The question of whether a performance bug is a blocker depends entirely on whether it stops a user from doing whatever they are trying to do with the software.
I have worked on software that took over 24 hours to run, during which the machine couldn't be used for anything else; that wasn't considered a bug at all, because the user workflow was to start that process before leaving Friday, and expect the result to be available on Monday. Anything that might cause the process to abort partway through was a blocker, because the users wouldn't want to wait another week, but if the runtime doubled to 48 hours that was fine, as the user's workflow wouldn't be impacted. I've known people who were working on academic research for which they'd start a program analyzing a huge dataset, and expect that it would take weeks -- that was fine, as they just needed a result by the end of the term.
Conversely, on a real-time video game, if the time it takes to render a frame of graphics exceeds .033 seconds that is likely to be visible to the players, so anything that impacts performance at all will be important (might be critical or blocker depending on how bad it gets; 30 fps already annoys some people, if the game drops to 10 fps even for short periods nobody is likely to play).
Someone in your organization should be in charge of knowing what the users need and what will be a problem for the users -- depending on how your team is organized, this might be a "producer", a "project owner", a "customer representative", a "team lead", or a "manager", but whatever the title, that person is the only one who can answer the question of whether your software is too slow when it runs for one second, or too slow if it runs for an hour, or too slow if it runs for a day. QA's task is to measure the software and let the team know how slow it can get on the expected workloads.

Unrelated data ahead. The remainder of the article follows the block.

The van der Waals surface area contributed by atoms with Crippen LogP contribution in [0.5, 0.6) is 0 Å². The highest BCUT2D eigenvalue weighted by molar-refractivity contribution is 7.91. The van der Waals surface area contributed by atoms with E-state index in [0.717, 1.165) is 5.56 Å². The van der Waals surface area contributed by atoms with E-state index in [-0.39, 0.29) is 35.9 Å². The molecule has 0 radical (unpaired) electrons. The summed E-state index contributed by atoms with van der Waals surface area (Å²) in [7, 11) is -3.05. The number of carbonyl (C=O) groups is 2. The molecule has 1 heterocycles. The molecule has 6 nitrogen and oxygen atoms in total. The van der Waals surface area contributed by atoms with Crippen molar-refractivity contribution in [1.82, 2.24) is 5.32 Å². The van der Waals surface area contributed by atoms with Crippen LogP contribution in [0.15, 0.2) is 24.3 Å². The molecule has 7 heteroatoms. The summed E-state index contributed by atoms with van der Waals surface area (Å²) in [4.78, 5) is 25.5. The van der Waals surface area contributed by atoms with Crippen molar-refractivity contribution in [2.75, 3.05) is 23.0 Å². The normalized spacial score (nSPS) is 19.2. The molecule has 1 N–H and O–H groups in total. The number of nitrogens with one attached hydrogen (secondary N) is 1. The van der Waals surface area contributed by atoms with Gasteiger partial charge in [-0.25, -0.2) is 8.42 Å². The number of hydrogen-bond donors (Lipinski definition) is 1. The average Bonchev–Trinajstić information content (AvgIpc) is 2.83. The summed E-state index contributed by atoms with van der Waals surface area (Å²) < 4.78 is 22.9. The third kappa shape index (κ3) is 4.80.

Once you have the information about how fast the software is and the needs and wants of customers, the product manager can make the call as to how important it is to improve performance. If the software is slower than the minimum that users need, that is likely a blocker. If it is slower than they want but meets their minimum need, that may be anything from minor to critical depending on how much they want it to be faster. If it is as fast as the users want, it doesn't matter if it could be made faster, it isn't worth spending time on improving performance (for example a game that runs its graphics at 400 frames per second; that is well beyond the point where anyone would notice if you improved it to 500 frames per second, so it isn't worth spending any engineering effort even for a dramatic improvement in speed).
Remember, every hour that an engineer works on improving performance is an hour that they could have used to fix some other bug -- the important thing is to determine whether the users want more performance more than they want other things fixed; if to a user the current speed is so slow that the program might as well have crashed (because the speed causes them to miss an important deadline, for example), that may be a blocker just like an unavoidable crash bug. But if the user is just mildly annoyed by the current speed, that may well be the same importance as fixing typos in user-visible text that will annoy users that like proper spelling and grammar.